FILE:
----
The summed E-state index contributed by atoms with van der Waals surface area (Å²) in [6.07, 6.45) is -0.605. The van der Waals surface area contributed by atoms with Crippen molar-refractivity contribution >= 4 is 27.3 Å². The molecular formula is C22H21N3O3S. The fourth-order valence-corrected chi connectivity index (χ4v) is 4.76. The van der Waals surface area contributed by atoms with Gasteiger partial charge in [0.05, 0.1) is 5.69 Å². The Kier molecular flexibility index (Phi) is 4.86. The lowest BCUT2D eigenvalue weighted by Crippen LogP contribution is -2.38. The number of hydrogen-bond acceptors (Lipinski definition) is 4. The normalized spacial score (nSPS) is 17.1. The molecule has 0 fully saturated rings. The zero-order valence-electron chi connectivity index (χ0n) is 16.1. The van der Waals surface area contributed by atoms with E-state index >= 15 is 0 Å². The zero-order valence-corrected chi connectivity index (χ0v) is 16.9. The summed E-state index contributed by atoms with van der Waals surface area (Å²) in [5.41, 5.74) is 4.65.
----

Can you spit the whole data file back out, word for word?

The summed E-state index contributed by atoms with van der Waals surface area (Å²) in [6.07, 6.45) is -0.605. The van der Waals surface area contributed by atoms with Crippen molar-refractivity contribution >= 4 is 27.3 Å². The molecular formula is C22H21N3O3S. The fourth-order valence-corrected chi connectivity index (χ4v) is 4.76. The van der Waals surface area contributed by atoms with Gasteiger partial charge in [0.05, 0.1) is 5.69 Å². The Kier molecular flexibility index (Phi) is 4.86. The lowest BCUT2D eigenvalue weighted by Crippen LogP contribution is -2.38. The number of hydrogen-bond acceptors (Lipinski definition) is 4. The normalized spacial score (nSPS) is 17.1. The molecule has 0 fully saturated rings. The zero-order valence-electron chi connectivity index (χ0n) is 16.1. The van der Waals surface area contributed by atoms with E-state index >= 15 is 0 Å². The zero-order valence-corrected chi connectivity index (χ0v) is 16.9. The summed E-state index contributed by atoms with van der Waals surface area (Å²) in [5.41, 5.74) is 4.65.